DSCN1277 Early the next morning we headed back to the auditorium for more stickers before being shuffled down to busses for our overnight trip to Ho Chi Minh City (aka Saigon). During the head count our guide noticed one person was missing. A lady a few rows up raised her hand and announced her husband had gone back to the boat to get something. A few moments later she was escorted from her seat down to the side of the bus. IMG_3164_resultLooking surprised and a bit irritated she pointed at the undercarriage and nodded as the guide rummage through the bags to retrieve her suit case. Our load lightened by two, the engine started and we headed for the City. Lesson learned; if you are not on time, you will be left.

It was a solid two and half hours to our destination including a ten minute rest stop, not because Ho Chi Minh is extremely far or the road to get there particularly congested but because our driver never broke 30mph. However, the long ride provided ample opportunity to work on our blog.

dense-traffic-at-the-hang-xanh-crossroads-in-ho-chi-minh-city-doctors-warn-that-the-citys-excessive-lvel-of-noise-pollution-is-a-threat-to-the-hearing-of- Ho Chi Minh City is like an angry ant hill in the moments after it has been prodded with a stick. Thousands of motorbikes dart up and down the streets coming within inches of busy pedestrians funneling in and out of the road at will. It is the most unnatural and unnerving thing to step into traffic in front of a moving vehicle and continue walking at a leisurely pace as cars and motorbikes swerve by, narrowly avoiding impact time and time again. However, in this country it’s the norm and somehow nobody gets hit. The key is to trust the system, no sudden movements, keep walking, the traffic will adjust. Yes, there are a few stop lights and crosswalks but they have no bearing on the traffic flow. Heeding our guide’s advice, Paul found a local and we huddled close to our “new friend” as we took our first steps into oncoming traffic.

IMG_3159_result Our hotel was located just blocks from the drop off point and within walking distance of all the sites we planned to visit. After a brief elevator ride to the 27th floor we were escorted into a massive two room suite equipped with a full kitchen and formal seating for eight. Welcome to the Intercontinental Asiana Saigon indeed! The accommodations are certainly overkill for a one night stay, but priced just right for us at a mere 25,000 IHG points. IMG_3162_result After tinkering with the many buttons and gadgets located throughout the suite we started a load of laundry and headed down to explore the city. The trek to our first sight included several more exhilarating encounters with traffic, Paul and I wedged tightly against the locals. This was followed by a few solo trips lead by Paul, me clinging to his backpack with my eyes fixated on the ground.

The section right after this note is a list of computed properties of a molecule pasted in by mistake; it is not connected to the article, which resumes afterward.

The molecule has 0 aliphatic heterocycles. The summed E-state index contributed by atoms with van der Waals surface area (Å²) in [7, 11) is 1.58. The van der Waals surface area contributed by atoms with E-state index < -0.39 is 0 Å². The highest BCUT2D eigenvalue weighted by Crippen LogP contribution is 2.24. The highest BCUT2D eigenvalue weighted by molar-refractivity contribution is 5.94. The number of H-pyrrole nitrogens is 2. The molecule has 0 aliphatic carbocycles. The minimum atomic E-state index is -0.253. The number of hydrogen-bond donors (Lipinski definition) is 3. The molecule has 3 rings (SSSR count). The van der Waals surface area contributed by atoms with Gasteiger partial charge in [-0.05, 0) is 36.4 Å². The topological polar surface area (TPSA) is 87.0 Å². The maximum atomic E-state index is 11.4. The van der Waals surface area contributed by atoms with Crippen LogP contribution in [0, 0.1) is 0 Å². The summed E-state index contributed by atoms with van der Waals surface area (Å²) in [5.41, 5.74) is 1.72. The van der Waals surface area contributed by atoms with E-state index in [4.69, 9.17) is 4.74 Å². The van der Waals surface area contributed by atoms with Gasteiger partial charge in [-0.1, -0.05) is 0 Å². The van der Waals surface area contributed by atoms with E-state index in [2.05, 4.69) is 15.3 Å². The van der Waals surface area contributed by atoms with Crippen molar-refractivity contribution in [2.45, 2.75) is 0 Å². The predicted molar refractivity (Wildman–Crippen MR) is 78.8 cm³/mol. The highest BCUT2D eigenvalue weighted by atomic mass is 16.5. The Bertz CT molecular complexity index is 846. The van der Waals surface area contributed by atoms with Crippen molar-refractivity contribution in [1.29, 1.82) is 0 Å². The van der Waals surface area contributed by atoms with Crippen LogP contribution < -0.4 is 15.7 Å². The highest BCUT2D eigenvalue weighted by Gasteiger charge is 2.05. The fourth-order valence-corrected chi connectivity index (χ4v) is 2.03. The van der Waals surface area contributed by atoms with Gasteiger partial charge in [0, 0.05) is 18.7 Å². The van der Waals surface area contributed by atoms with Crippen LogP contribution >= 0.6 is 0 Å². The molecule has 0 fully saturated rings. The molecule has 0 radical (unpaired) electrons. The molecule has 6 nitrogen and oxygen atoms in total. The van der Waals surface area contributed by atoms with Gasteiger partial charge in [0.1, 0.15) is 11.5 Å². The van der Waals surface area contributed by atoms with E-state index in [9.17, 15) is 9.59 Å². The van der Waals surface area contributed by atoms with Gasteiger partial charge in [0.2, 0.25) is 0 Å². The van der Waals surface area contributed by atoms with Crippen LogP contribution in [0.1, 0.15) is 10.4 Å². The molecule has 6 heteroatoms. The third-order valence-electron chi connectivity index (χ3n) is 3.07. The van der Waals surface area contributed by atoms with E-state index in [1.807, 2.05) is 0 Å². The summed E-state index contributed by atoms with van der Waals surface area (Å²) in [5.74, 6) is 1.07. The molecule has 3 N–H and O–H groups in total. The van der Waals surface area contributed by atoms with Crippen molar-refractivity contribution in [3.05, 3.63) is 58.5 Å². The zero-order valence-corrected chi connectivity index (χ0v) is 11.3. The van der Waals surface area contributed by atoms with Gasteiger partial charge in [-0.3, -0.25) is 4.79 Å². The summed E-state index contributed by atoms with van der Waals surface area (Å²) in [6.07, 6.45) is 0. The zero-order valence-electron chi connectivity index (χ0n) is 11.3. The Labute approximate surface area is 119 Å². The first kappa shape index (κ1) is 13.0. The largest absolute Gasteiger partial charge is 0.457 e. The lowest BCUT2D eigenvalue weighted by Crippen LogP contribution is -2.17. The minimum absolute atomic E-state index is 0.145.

IMG_3183_result First stop the Reunification Palace. Formally the Independence Palace, it was constructed in 1962 as the residence and working place of the President of South Vietnam. Its invasion on April 30, 1975 also marked the end of the Vietnam War. And in the words of the communist: Victory had come; the liberation of the south had been achieved. Aside from being a tourist attraction is also a venue for government meetings and special events. The décor is right out of the late 1960’s and includes many interesting gifts from dignitaries around the world. The two Soviet tanks which invaded the palace are proudly displayed out front. Our self guided tour was cut a bit short due to the daily closing of this museum IMG_3212_result from 12:00pm to 1:30pm. As customary in Vietnam, most public sites and businesses close for lunch during this time. So we left the museum and headed to a nearby restaurant were Paul enjoyed another bowl of Pho. Concluding the health standards here were slightly above the Ha Long Bay establishment I opted for a diet coke in a can.

IMG_3315_result We bought our first souvenirs of the trip, some cards from a local vendor, and headed to our next site, the Saigon Central Post office. It is the largest IMG_3175_result post office in Vietnam and one of the most beautiful buildings in the city. Designed by the French as a piece of classic colonial architecture and built in 1891 the Post Office is a fun place to visit

IMG_3170_result Located across the IMG_3177_result road is the Notre Dame Cathedral. Also designed by a French architect it was built in 1877. The Cathedral holds daily prayer services in two languages and is “the place” for wedding photos. In our 26 hour visit to Ho Chi Minh we saw four brides posing for pictures out front.

IMG_3216_result Having conquered the roads of Ho Chi Minh on foot it was time to tackle the traffic via motorbike. Fortunately for me visitors are not allowed to drive in this city and for good reason. Nevertheless my ever resourceful husband was able to line up a motorbike tour so we could get the “full road experience.” Four hours on the back of a motorbike to eat Vietnamese street food; can’t think of anything I would rather do. However, recognizing this was something Paul really wanted to do, I decided to have a second drink (maybe a third…) and just go with the flow. At 6:00pm sharp we were met in the hotel lobby by our guides Ti and Tam. After a short introduction we bent down to be fitted with our helmets, swung one leg over the back of the bike and were instructed to hold on. With the safety portion